Lumisonica will be in place during The Mint Museums upcoming exhibition Immersed in Light (Fall 2019 Spring 2020). The exhibition will feature experiential lighting installations by four contemporary artists and designers at Mint Museum Uptown.
Staircase to enhance museum experience, visitation
The Mint was among 12 recipients of $1.87 million in funding from the Knight Foundation for new ways of using technology to immerse visitors in art. Institutions in cities including Philadelphia, Detroit, Miami, Minneapolis, Chicago, and New York City are joining Charlotte in creating new tools ranging from chat bots to augmented reality apps to engage new audiences.
Funding for this project is part of a Knight Foundation initiative to help museums better meet new community demands and use digital tools to meaningfully engage visitors in art. Knight, which promotes informed and engaged communities, has helped institutionsfrom newsrooms to librariesadapt to and thrive in the digital age. This funding expands the foundations use of its digital expertise to help art museums build stronger, more vibrant communities.
The arts have the rare power to bring diverse communities together, provoke personal reflection, and inspire new ways of thinking, said Victoria Rogers, Knight Foundation vice president for the arts. Our hope is that by integrating technology, museums can better reach and engage audiences in ways that connect them to the art.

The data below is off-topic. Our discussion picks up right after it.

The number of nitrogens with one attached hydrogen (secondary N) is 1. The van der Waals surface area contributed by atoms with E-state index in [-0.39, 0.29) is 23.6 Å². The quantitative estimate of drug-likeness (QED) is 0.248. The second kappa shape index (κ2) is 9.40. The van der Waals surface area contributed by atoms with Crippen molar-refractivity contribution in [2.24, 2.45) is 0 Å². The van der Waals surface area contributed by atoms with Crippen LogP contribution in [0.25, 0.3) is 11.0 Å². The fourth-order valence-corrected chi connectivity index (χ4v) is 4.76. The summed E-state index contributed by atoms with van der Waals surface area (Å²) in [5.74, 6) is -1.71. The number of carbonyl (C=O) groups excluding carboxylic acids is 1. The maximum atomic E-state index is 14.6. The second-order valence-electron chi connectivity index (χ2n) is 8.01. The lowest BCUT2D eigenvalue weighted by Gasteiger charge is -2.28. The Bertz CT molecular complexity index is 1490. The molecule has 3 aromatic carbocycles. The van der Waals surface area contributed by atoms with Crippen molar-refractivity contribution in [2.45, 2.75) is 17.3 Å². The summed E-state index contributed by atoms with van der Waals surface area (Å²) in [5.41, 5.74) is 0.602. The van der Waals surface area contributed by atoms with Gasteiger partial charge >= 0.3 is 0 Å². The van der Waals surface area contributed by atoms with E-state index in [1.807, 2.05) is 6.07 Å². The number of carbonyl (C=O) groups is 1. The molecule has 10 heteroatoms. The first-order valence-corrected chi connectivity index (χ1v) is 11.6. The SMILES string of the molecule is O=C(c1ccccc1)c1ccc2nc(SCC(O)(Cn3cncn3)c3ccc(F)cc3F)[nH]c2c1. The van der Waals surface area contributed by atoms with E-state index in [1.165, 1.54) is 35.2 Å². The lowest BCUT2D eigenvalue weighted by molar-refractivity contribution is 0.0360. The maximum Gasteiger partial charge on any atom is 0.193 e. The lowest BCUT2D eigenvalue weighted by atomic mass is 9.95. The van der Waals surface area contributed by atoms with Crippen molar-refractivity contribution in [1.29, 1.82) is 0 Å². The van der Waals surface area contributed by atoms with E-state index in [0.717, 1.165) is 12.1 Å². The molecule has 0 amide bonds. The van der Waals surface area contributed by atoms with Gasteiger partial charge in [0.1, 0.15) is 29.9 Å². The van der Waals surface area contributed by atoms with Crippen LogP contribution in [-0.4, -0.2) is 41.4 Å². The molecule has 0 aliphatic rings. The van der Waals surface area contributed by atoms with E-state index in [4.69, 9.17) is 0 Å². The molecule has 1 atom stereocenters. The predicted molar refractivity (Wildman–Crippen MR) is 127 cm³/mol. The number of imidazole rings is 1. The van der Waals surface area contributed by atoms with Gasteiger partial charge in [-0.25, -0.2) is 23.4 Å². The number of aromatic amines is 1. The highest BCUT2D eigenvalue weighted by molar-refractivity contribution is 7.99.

Vesna Petresin is currently an Artist-in-Residence at Amsterdam University of the Arts and a Visiting Fellow at Goldsmiths (University of London). She has been an Artist in Residence at ZKM in Germany and created a London-based trans-disciplinary art collective whose exploration of optics, acoustics and psychology takes the format of performance, installation and artifact.
As a time architect, non-object based designer, space composer and performer, her practice utilizes an alchemy of media and senses (sound, film, space, interaction, and performance) to take art out of the white cube and bring it into an immersive experience. The key concept is transformationof the material, the immaterial and the self.
Petresin seeks elements to link cultures rather than separate them and pays attention to archetypal formal constants and patterns existing in nature, human perception and the creative process. Her work in immersive light is ground-breaking and has been featured at Tate Modern, ArtBasel Miami, Venice Biennale, The Royal Festival Hall, The Royal Academy of Arts, ICA, The Sydney Opera House, Vienna Secession, Cannes International Film Festival and Kings Place among others.
Petresins academic background in classical music and architecture has propelled her as a Fellow of the Royal Society of the Arts, a Member of the Architectural Association, a keynote speaker at symposia including SuperLux: Smart Light Art, Design and Architecture for Cities (Technical University of Munich, 2016), the XR Summit (ISE at RAI, Amsterdam 2018) and a print author of internationally notable publications. She has written on smart cities (Thames & Hudson, Black Dog) and on Leonardo da Vincis creative methods in relation to 21st century view of morphogenesis in art and design for Springer Publications.